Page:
These two objectives (to speak on behalf of the Bengalis and to form a government) are in line with international law's first two articles of 1963 which says that the elected representatives of the people has the right to form a government. So the international law supports our right to form a government. This is what Bangabandhu hinted at me in response to my question (in 1963) and this is now the case (in 1971).

Amir-ul Islam's comprehensive argument for creating a government of Bangladesh, as delivered to the meeting on 8 April 1971

We said the Yahya government was illegal and unconstitutional but ours would be legal and constitutional.

Amir-ul Islam

Barrister Amir-ul Islam's comprehensive argument based on logic, awareness of international law and international history, and the personal demand of Father of Nation Sheikh Mujibur Rahman, had the desired effect. The meeting decided to constitute the government. It would be made up of parliament members who had been elected through the 1970 general elections.

With that, I saw the whole house had changed. This was my life's biggest advocacy and the biggest challenge.

Amir-ul Islam

There was adhan (Islamic call to prayer) after which we did munajat (supplication). There was not one of us who didn't have tears in our eyes. We wondered how Bangabandhu, our leader, was in jail, in what state. Please Allah look after him...

Everyone was missing Sheikh Mujibur Rahman, says Amir-ul Islam

8 April 1971: Barrister Amir-ul Islam drafts Proclamation of Independence

After the meeting, when everyone went to bed, Amir-ul Islam drafted the Proclamation of Independence.

He slept in the same room as Tajuddin Ahmad. Amir sat on the side table, which had a table lamp, and wrote the Proclamation incorporating 3 core principles of "equality, human dignity and social justice". It was the people who are the source of all powers and safeguarding their human rights was fundamental for a progressive nation. This Proclamation of Independence, Amir-ul Islam intended, was going to be the genesis of the Constitution of Bangladesh.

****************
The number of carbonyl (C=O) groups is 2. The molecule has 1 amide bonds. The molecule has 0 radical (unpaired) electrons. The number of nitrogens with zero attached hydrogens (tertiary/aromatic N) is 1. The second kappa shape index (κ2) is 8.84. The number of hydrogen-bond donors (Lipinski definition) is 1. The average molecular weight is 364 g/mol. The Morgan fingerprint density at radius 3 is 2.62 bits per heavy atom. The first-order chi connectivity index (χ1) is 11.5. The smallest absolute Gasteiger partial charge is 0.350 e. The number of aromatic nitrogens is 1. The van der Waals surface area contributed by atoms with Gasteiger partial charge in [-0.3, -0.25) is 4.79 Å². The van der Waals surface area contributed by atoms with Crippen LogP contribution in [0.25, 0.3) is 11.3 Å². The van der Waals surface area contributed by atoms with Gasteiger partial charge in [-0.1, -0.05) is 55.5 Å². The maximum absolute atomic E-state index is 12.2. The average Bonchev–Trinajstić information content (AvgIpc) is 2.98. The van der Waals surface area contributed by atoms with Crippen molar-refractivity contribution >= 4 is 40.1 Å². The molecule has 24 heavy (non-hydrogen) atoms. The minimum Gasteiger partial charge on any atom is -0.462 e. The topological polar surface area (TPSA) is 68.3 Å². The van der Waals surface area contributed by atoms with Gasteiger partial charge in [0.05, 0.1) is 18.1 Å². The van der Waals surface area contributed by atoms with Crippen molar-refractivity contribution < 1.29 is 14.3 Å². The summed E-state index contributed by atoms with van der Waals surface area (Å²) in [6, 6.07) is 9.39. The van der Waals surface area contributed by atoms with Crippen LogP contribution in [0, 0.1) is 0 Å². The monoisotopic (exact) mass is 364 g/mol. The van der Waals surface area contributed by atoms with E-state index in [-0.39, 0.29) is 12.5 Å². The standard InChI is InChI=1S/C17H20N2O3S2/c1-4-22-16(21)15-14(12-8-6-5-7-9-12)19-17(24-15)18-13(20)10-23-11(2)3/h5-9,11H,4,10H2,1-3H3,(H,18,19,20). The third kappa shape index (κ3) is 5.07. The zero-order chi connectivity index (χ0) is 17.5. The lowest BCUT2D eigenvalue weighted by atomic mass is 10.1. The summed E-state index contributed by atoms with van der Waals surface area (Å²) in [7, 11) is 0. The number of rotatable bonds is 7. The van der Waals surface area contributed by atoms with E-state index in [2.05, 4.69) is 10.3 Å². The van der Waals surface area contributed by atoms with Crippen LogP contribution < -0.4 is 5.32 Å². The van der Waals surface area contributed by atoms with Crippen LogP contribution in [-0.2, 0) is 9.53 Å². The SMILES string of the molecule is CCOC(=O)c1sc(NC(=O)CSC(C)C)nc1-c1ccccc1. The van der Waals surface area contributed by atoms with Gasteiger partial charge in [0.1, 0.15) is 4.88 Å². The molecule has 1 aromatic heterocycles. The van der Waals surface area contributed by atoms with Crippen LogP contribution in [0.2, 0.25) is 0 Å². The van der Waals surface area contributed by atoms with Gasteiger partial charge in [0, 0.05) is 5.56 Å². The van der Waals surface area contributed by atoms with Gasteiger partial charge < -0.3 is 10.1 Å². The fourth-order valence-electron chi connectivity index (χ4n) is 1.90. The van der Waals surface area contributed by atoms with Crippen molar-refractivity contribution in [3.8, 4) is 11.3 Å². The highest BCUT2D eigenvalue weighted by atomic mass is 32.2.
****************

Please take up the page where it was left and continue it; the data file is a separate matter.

The inspiration for Amir's draft was the USA's Declaration of Independence. He had that in mind when writing.

He also had access to the two covenants regarding Bangladesh: the formation of a government of elected representatives, and the Declaration of Independence as given by Sheikh Mujibur Rahman on 26 March 1971.

Amir had a separate document of the speech that Sheikh Mujib gave on 26 March 1971. The speech was transmitted by engineer Nurul Haque, the Chief Engineer of Wireless Communication in Dhaka. The transmission was received everywhere, starting from America to other foreign countries. It was received here in India also. So after receiving this document, Amir-ul Islam wrote the Proclamation of Independence based on Sheikh Mujib's independence declaration of 26th March 1971.

Proclamation of Bangladesh as written by Barrister Amir-ul Islam on 8 April 1971 (in English)

Whereas free elections were held in Bangladesh from 7th December, 1970 to 17th January, 1971, to elect representatives for the purpose of framing a Constitution, and Whereas at these elections the people of Bangladesh elected 167 out of 169 representatives belonging to the Awami League,
Whereas General Yahya Khan summoned the elected representatives of the people to meet on the 3rd March, 1971, for the purpose of framing a Constitution,
Whereas the Assembly so summoned was arbitrarily and illegally postponed for indefinite period,
Whereas instead of fulfilling their promise and while still conferring with the representatives of the people of Bangladesh, Pakistan authorities declared an unjust and treacherous war,
Whereas in the facts and circumstances of such treacherous conduct Bangabandhu Sheikh Mujibur Rahman, the undisputed leader of the 75 million people of Bangladesh, in due fulfillment of the legitimate right of self-determination of the people of Bangladesh, duly made a declaration of independence at Dacca on March 26, 1971, and urged the people of Bangladesh to defend the honour and integrity of Bangladesh,
Whereas in the conduct of a ruthless and savage war the Pakistani authorities committed and are still continuously committing numerous acts of genocide and unprecedented tortures, amongst others, on the civilian and unarmed people of Bangladesh,
Whereas the Pakistan Government by levying an unjust war and committing genocide and by other repressive measures made it impossible for the elected representatives of the people of Bangladesh to meet and frame a Constitution, and give to themselves a Government,
Whereas the people of Bangladesh by their heroism, bravery and revolutionary fervour have established effective control over the territories of Bangladesh,